A strange and dreamy trip into a science fiction past.
Some things to say about Manchester By the Sea, American Honey, and Hidden Figures.
The horror that is white people.
The Birth of a Nation is the sort of film one — politically — feels he or she should support but which, well, one doesn’t due to its unignorable flaws. In that way, it is a lot like Nate Parker himself.
In which we note the breathtaking cinematography of Sergey Urusevsky in two damn fine films.
John Wick returns to ask if, at long last, you would please be so kind as to hold on to these bullets with your face.
Today, even though it doesn’t seem like it, there is hope.
This is Farhadi’s special genius. He invites you into lives unfamiliar only to spin around the mirror in the last moments so you can see your own surprised face.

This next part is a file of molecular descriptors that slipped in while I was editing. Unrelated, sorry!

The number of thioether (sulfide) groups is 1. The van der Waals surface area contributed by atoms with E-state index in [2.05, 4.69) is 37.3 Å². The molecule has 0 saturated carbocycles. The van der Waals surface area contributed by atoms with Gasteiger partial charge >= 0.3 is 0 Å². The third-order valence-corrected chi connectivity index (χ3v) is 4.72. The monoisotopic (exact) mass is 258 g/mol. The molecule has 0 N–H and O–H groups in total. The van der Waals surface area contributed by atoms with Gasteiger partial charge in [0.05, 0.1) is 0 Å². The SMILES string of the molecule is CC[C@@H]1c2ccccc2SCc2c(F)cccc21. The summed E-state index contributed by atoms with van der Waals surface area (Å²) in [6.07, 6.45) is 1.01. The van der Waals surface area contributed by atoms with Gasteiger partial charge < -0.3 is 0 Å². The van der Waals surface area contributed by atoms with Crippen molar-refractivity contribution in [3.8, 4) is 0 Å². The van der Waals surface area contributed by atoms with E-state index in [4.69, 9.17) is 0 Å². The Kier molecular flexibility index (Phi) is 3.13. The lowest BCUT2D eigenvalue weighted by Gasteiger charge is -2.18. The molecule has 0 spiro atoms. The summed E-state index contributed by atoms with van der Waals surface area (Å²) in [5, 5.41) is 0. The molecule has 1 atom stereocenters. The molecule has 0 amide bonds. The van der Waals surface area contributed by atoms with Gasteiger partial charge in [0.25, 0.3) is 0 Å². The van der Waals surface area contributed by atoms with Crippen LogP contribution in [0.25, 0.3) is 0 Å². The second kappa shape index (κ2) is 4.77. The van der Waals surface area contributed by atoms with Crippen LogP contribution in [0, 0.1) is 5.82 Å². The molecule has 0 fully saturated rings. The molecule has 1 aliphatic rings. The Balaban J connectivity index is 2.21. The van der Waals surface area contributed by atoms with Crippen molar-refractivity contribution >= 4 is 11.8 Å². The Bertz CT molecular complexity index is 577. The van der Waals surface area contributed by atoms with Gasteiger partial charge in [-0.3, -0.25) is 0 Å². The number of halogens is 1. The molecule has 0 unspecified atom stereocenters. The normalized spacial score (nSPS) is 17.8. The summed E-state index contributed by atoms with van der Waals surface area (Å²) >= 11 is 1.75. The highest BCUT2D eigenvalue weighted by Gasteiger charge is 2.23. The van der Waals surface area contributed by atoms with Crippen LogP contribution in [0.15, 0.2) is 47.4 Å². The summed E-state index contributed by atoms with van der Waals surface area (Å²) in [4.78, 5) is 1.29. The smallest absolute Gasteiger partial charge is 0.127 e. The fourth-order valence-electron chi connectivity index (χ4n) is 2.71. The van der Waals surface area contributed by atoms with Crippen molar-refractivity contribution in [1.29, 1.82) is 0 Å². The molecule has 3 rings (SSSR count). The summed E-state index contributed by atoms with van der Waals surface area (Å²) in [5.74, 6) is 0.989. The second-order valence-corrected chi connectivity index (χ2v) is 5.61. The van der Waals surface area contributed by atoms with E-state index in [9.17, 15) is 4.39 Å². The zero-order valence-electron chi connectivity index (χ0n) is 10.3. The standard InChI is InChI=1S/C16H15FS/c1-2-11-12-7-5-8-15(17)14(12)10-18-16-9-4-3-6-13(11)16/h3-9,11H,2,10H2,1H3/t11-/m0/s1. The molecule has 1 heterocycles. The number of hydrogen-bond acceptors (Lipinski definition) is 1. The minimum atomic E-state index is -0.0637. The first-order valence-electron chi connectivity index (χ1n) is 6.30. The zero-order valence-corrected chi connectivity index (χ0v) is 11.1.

Come inside and share my doubt.
Jim Jarmusch has another poem to read you.
Know both the electric excitement of what might have been and the solemn beauty of what is.
In which we discover, much too late in life, that the best Christmas movie ever made has been hiding in plain sight, waiting to be found and adored.
This whole “color movies” thing is just a fad anyhow.
In which Disney’s latest re-tooled Star Wars toy arrives already opened, bent, and missing pieces.